Family members will soon be able to visit loved ones in long-term care facilities around Langley, after a provincial government announcement Tuesday afternoon.
The proclamation has senior staff at local facilities frantically reviewing the announcement and getting plans in place to meet provincial requirements. That included Tanya Snow, director of Bria Communities – the parent company of Langley’s Magnolia and Sunridge Gardens – who is anxious to facilitate the reunions as soon as possible.
In the meantime, however, Snow is pleading for a little more patience from families and residents alike.
”We look forward to familes and residents reuniting in a meaningful way, very soon. But, we have to do it safely and with caution to ensure we remain COVID free,” said Snow, who promises to try to keep all parties informed of the progress.
The province imposed a lockdown of all long-term care facilities in March, after COVID-19 started spreading in B.C. care homes and killing some of their residents. Langley Lodge, for example, lost 24 people due to the coronavirus.
Now, in accordance with the new provincial guidelines announced Tuesday, residents will be able to have a single, designated visitor in a specific visiting area. But the details of what this will look like are still unclear, Snow emphasized, having been assured more details are forthcoming in the next few days.
“It is important that the public be aware that long-term care and senior living operators were not provided [ahead of time] with any of the information presented [Tuesday]… We heard about it the same time as the general public did, and it has raised many questions amongst the operators that we will need to get answered,” she said, listing staffing, equipment, and PPE requirements among the unknowns.
Reviewing the 36-page updated documents from the Ministry of Health and developing new processes and health and safety plans will take time, Snow added, anxious to collaborate with families and residents on how best to implement the next steps at the two local care facilities.
“We look forward to getting as much clarity as possible, as we look to find a healthy balance between safety and quality of life,” Snow said, fearing an onslaught of people will want to start seeing their aged loved ones immediately.
“We ask that families please not rush over to the LTC and Senior Living communities expecting to be let in,” Snow said.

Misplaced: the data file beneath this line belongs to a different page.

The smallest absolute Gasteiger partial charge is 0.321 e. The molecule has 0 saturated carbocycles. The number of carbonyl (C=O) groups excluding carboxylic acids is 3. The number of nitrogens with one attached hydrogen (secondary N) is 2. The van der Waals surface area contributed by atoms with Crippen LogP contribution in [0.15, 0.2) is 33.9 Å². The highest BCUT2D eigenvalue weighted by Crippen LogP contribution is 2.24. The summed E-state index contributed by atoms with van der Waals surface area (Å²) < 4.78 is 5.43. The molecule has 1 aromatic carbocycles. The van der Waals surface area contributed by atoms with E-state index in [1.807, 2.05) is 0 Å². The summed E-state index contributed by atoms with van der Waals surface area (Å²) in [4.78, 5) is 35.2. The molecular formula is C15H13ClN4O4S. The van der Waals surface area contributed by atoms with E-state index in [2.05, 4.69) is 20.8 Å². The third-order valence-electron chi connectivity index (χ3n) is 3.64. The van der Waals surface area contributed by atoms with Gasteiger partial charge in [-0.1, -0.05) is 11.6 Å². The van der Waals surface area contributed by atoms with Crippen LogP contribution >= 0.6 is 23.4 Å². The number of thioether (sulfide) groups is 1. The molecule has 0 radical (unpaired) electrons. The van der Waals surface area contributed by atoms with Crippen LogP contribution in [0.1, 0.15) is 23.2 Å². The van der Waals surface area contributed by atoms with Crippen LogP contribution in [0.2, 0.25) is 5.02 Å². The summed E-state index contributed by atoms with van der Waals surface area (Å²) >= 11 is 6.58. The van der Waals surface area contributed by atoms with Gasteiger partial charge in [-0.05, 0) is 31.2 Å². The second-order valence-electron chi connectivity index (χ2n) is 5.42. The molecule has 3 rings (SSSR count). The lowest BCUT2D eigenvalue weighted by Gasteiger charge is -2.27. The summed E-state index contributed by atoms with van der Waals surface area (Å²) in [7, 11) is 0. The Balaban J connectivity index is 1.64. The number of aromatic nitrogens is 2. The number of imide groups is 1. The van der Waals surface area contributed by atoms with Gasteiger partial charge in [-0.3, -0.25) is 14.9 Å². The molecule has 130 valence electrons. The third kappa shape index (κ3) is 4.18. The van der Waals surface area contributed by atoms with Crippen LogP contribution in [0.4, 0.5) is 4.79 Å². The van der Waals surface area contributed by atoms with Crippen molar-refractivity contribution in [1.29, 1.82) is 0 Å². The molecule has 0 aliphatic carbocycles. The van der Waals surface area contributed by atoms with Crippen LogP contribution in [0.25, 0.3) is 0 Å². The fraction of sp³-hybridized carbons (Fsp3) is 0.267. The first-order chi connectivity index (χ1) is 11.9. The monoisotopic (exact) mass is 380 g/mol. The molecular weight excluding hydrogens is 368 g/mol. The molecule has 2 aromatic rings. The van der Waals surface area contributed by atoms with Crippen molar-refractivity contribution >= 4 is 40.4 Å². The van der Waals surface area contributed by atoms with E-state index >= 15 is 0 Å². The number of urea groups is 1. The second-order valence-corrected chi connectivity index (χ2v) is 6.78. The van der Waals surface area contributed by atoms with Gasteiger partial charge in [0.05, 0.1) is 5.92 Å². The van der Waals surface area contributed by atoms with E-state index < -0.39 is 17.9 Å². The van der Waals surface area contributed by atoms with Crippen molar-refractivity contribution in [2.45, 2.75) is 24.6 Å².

She can say for sure already that there will be set visitation appointments; visits will be scheduled in advance and within a set time period; visitors will be expected to comply with prescreening and PPE requirements; a defined visitation area will need to be clearly established; and there will be close monitoring and cleaning that will be required before, during, and after every visit.
Meanwhile, across town at Langley Lodge, safety plans are also in the works to facilitate reunions.
Anticipating that the outbreak status in the Langley City facility will end Friday, next week will be spent developing a required plans for approval by the medical health officer, said the Lodge’s chief executive officer, Debra Hauptman.
It will define the infection prevention and control protocols for family, resident, and staff safety, she explained.
“This is a welcomed announcement for our residents, families and care providers,” Hauptman added. “We look forward to having families reconnect with their loved ones and look forward to this positive step moving forward during this pandemic.”
The new approach for long-term care visits will be monitors through July, and if it allows visits while keeping the spread of COVID-19 in check, it could be expanded in August, according to provincial Health Minister Adrian Dix.
“We know how important it is for our family members in long-term care to receive visits from family, friends, and supporters. We also know that’s a risk when we have COVID-19 in the community,” said Dr. Bonnie Henry, the provincial health officer.
“Once long-term care homes have plans in place, and they’re taking the extra precautions needed, I’m so happy to say that we can safely move towards allowing visitors again.”
Updated provincial requirements will ease the current visitor restrictions for long-term care homes and seniors’ assisted-living residences with clear guidance on required precautions. And, before any visitors can set foot in buildings, sites must have visitation plans approved by the provincial government, emphasized Henry.
Essential visitor restrictions remain in place for other healthcare settings, the top doctor said. And the provincial government is providing funding to hire extra staff at B.C.’s 680 long-term care homes and assisted-living facilities to help with infection prevention and control measures.
Snow did hear Tuesday’s announcement allude to additional funding being available to help with the transition.
But, she’s unclear who gets the money or how it will be distributed.
“As you may know, as private operators, our frontline/essential services care and hospitality staff were left out of the federal pandemic pay – or hero pay – despite doing the exact same work, and only choosing a private employer versus a publicly funded employer. Will we be excluded again?” Snow wondered.
For now, she reiterated her plea for understanding.
“We ask residents and families for their patience and support as we start to ‘open our doors’ a little more,” Snow concluded. “We will notifiy residents and families as soon as we are ready to start safe visiting in the very near future.”